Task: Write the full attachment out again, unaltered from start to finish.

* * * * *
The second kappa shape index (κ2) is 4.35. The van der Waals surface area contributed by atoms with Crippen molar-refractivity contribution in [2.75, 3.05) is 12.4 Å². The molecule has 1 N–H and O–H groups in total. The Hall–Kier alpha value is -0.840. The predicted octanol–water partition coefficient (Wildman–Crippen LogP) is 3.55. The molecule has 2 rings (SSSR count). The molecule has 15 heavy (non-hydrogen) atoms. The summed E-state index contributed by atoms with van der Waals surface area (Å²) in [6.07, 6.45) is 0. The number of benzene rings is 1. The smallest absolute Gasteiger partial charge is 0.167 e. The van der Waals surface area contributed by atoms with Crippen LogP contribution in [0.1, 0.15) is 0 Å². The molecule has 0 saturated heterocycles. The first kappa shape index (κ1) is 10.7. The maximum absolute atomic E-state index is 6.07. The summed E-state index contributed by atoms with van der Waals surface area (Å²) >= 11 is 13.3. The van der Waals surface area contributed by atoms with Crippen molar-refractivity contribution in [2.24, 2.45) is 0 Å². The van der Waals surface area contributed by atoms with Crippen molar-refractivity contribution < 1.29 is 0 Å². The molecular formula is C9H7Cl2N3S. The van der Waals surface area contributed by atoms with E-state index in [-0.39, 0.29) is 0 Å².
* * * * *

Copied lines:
The second kappa shape index (κ2) is 4.35. The van der Waals surface area contributed by atoms with Crippen molar-refractivity contribution in [2.75, 3.05) is 12.4 Å². The molecule has 1 N–H and O–H groups in total. The Hall–Kier alpha value is -0.840. The predicted octanol–water partition coefficient (Wildman–Crippen LogP) is 3.55. The molecule has 2 rings (SSSR count). The molecule has 15 heavy (non-hydrogen) atoms. The summed E-state index contributed by atoms with van der Waals surface area (Å²) in [6.07, 6.45) is 0. The number of benzene rings is 1. The smallest absolute Gasteiger partial charge is 0.167 e. The van der Waals surface area contributed by atoms with Crippen LogP contribution in [0.1, 0.15) is 0 Å². The molecule has 0 saturated heterocycles. The first kappa shape index (κ1) is 10.7. The maximum absolute atomic E-state index is 6.07. The summed E-state index contributed by atoms with van der Waals surface area (Å²) >= 11 is 13.3. The van der Waals surface area contributed by atoms with Crippen molar-refractivity contribution in [2.24, 2.45) is 0 Å². The van der Waals surface area contributed by atoms with Crippen molar-refractivity contribution < 1.29 is 0 Å². The molecular formula is C9H7Cl2N3S. The van der Waals surface area contributed by atoms with E-state index in [-0.39, 0.29) is 0 Å².